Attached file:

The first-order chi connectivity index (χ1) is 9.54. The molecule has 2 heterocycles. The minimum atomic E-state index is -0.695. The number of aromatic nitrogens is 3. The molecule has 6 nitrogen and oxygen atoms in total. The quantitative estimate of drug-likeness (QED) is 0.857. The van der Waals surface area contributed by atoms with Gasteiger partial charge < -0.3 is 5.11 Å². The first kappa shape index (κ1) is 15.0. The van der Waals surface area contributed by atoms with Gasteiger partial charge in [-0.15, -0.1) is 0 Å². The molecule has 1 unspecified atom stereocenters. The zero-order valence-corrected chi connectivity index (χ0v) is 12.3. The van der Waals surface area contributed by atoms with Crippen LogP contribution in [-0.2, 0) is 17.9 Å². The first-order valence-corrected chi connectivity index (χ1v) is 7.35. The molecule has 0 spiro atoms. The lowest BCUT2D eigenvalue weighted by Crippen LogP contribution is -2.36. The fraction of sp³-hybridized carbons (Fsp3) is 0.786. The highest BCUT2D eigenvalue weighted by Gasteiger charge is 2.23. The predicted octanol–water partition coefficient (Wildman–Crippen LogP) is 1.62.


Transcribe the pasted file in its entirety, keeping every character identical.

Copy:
The first-order chi connectivity index (χ1) is 9.54. The molecule has 2 heterocycles. The minimum atomic E-state index is -0.695. The number of aromatic nitrogens is 3. The molecule has 6 nitrogen and oxygen atoms in total. The quantitative estimate of drug-likeness (QED) is 0.857. The van der Waals surface area contributed by atoms with Gasteiger partial charge < -0.3 is 5.11 Å². The first kappa shape index (κ1) is 15.0. The van der Waals surface area contributed by atoms with Gasteiger partial charge in [-0.15, -0.1) is 0 Å². The molecule has 1 unspecified atom stereocenters. The zero-order valence-corrected chi connectivity index (χ0v) is 12.3. The van der Waals surface area contributed by atoms with Crippen LogP contribution in [-0.2, 0) is 17.9 Å². The first-order valence-corrected chi connectivity index (χ1v) is 7.35. The molecule has 0 spiro atoms. The lowest BCUT2D eigenvalue weighted by Crippen LogP contribution is -2.36. The fraction of sp³-hybridized carbons (Fsp3) is 0.786. The highest BCUT2D eigenvalue weighted by Gasteiger charge is 2.23. The predicted octanol–water partition coefficient (Wildman–Crippen LogP) is 1.62.